Surf’s up on W52nd Street, where new photography gallery Altowa Image has just opened to give the West Side its “daily dose of ocean.”
Altowa Image is in the middle of a typical cement-laden Hell’s Kitchen block, but its walls are filled with breathtakingly dynamic ocean photos that transport any visitor straight to the Rockaways. Looking closely at the majestic, kinetic quality of each wave photo, it’s easy to wonder how anyone can capture such an ephemeral moment. The answer? Altowa’s founder is Alex Walsh, a new Hell’s Kitchen resident, lifelong surfer and professional photographer who is well attuned to the intricate multitasking required to ride and shoot the wave.
“I’ve been gaining the experience to do this my whole life, and I didn’t even know it,” said Alex, who grew up surfing regularly off the southern shores of Long Island. “I started out just going to the beach all the time to surf — and I think I developed an eye for photography before I even realized that I could take a camera in the water with me.”
After spending his 20s surfing and working a construction job in California, the debilitating effects of autoimmune condition Ulcerative Colitis brought Alex back to the East Coast and out of the water in 2012. “When I started having chronic health issues, I didn’t feel like I could work, and the only thing I felt I could do was go back to school,” he told W42ST. “I took a graphic design program at Farmingdale State College and that’s when I started taking photos.”
Having practiced his photography on land, when Alex discovered mirrorless cameras and a protective, aluminum watertight case, he quickly combined his longtime passion and new hobby. Learning to surf with a large camera in hand “was a process,” he said. “But I realized that I was able to take my ability to be out in the water in these wild conditions and capture waves really close up — I could provide a different view of the ocean.”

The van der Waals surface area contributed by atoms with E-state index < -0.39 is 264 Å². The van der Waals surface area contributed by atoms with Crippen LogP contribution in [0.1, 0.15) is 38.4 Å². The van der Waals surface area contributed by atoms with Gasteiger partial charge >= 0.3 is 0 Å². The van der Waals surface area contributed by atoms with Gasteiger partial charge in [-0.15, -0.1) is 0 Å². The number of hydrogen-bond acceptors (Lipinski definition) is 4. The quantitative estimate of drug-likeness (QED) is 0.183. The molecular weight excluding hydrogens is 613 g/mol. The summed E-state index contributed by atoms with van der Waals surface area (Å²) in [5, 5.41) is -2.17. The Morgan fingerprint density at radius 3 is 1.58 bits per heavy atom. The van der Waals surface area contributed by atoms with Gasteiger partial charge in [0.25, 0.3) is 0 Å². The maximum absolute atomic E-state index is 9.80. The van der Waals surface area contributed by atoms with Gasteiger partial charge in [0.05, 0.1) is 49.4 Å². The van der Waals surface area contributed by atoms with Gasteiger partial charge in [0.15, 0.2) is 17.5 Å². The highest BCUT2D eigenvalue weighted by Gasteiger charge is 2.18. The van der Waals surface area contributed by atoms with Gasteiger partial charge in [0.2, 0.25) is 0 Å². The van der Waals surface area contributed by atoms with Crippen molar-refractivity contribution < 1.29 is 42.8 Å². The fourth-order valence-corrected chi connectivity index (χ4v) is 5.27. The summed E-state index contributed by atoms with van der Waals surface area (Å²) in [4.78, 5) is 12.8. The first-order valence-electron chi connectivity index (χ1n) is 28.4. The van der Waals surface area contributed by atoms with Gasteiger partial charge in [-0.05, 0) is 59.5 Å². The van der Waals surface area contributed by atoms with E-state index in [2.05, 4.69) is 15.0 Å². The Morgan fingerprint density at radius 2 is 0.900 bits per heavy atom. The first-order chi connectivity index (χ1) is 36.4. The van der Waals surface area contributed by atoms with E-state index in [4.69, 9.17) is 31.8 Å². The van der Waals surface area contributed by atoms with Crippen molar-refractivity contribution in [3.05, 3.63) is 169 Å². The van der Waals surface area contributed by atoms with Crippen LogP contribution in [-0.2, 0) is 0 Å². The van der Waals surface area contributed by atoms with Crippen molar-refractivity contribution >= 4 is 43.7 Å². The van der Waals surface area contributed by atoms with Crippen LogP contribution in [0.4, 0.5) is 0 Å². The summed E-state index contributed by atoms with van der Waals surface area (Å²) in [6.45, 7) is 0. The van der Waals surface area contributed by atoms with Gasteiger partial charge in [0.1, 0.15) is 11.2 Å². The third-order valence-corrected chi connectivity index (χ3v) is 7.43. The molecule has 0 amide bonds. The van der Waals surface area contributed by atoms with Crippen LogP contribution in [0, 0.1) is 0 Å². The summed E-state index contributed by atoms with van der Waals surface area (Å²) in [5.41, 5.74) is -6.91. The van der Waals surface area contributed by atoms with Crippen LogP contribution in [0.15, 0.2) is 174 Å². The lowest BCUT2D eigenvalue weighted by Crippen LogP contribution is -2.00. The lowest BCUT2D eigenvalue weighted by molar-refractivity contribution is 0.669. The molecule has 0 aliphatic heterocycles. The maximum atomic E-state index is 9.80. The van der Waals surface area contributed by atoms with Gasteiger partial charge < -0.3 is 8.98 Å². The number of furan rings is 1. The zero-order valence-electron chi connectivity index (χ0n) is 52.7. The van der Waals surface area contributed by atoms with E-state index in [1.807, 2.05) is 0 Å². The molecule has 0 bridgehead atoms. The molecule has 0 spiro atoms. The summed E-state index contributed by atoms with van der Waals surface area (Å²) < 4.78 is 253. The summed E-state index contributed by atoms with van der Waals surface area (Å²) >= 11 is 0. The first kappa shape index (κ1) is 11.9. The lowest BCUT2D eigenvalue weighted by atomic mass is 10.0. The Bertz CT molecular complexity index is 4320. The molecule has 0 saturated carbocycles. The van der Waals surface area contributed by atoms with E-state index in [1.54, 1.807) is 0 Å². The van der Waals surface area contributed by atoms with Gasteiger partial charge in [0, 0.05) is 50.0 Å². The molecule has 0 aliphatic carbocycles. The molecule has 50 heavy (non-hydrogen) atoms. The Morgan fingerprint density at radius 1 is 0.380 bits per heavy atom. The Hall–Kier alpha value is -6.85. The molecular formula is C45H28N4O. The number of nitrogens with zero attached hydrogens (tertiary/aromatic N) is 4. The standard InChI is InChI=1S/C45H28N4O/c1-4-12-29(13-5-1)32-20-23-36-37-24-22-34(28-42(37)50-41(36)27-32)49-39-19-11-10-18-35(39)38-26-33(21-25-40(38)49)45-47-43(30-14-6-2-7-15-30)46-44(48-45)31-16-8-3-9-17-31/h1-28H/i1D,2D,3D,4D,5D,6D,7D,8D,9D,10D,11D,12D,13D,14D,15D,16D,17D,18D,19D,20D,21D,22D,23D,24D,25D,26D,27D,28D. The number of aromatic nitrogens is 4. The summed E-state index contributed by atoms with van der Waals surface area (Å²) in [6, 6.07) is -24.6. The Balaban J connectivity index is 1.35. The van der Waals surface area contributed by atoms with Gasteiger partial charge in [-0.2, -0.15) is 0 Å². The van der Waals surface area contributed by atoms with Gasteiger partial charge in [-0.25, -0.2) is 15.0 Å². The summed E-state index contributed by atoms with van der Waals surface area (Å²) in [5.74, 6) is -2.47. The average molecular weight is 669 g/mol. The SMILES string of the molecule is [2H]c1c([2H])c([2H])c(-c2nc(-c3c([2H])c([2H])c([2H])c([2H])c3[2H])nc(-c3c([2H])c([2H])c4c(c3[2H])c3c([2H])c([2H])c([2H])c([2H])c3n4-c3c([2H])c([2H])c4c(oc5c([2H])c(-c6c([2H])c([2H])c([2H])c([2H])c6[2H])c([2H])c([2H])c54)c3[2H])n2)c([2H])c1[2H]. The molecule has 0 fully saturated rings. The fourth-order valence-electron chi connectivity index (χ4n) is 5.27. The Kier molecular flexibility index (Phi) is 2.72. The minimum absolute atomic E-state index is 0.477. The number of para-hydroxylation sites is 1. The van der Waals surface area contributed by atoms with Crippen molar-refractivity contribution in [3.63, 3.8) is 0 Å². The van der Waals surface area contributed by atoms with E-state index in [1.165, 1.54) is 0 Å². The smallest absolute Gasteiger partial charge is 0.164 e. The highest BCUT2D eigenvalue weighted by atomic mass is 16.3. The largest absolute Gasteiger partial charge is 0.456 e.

Alex began to capture waves across New York as well as Hawaii and California, learning the distinctions between how different bodies of water photograph. “Every place has a different feel,” he said. “New York waves aren’t as idyllic as Hawaii and California — they’re not your typical beach scenes with sand and suits and sun. The water is darker, there are strong winds, and I think that comes across in the images,” added Alex. “I also think my illness has influenced my photography style. This disease can be isolating and I think that comes across in my work. The photos are not for everybody, but I’m trying to lean into them and not just try to appeal to everybody. Which is hard.”
To capture the right shot, Alex can spend hours out on the water, battling unpredictable lighting and weather conditions to take as many as 4,000 frames a session. “Some of my most memorable experiences are coming to the beach in the middle of winter and having to walk through the snow to get to the water,” he said. “Sometimes, I get so into finding the shot that I’ll realize I’ve been in there for four hours and it’s way too cold. All of a sudden it’s like, ‘why is my heartbeat so slow?’”
Over the decade-long course of his surf photography journey, he’s connected with other solitary surf artists like Matt Clark, another New York-based photographer who Alex calls “a total inspiration.” And while he is often the only surfer on the beach, Alex also enjoys the chance to photograph other surfers: “You make a lot of friends if you go out and shoot surfing — because everybody wants a photo of themselves catching a wave.”
After building his business by selling photos at fairs and markets throughout the Hamptons, he moved to Hell’s Kitchen in late 2022 and got the chance to open a gallery through a friend who owned the space. As a new resident, he’s hoping to connect with the West Side community. “I don’t know anyone in the area, so it would be great to meet people and make some new friends that are into the ocean here in Manhattan,” Alex said. “I’m not sure how many there are, but there have got to be some!”
And even if you’re not drawn to the surf in the same way he is, Alex hopes that visiting Altowa Image will help people feel and stay connected to the ocean. “When people come in, I ask them, ‘Are you an ocean person?’ and not everybody is,” he said. “But the ocean can get its hooks in you — and there are some people who have this really strong connection with it.”
For now, he’s enjoying his first season in Hell’s Kitchen by surfing the neighborhood’s sidewalks for new and exciting discoveries as he builds his own art-filled destination. “I really want to make this an appealing place in the neighborhood,” said Alex. “I walk around, and I feel this gratitude — and feel so lucky — to be here.”
Altowa Image gallery is located at 371 W52nd Street (bw 8/9th Ave).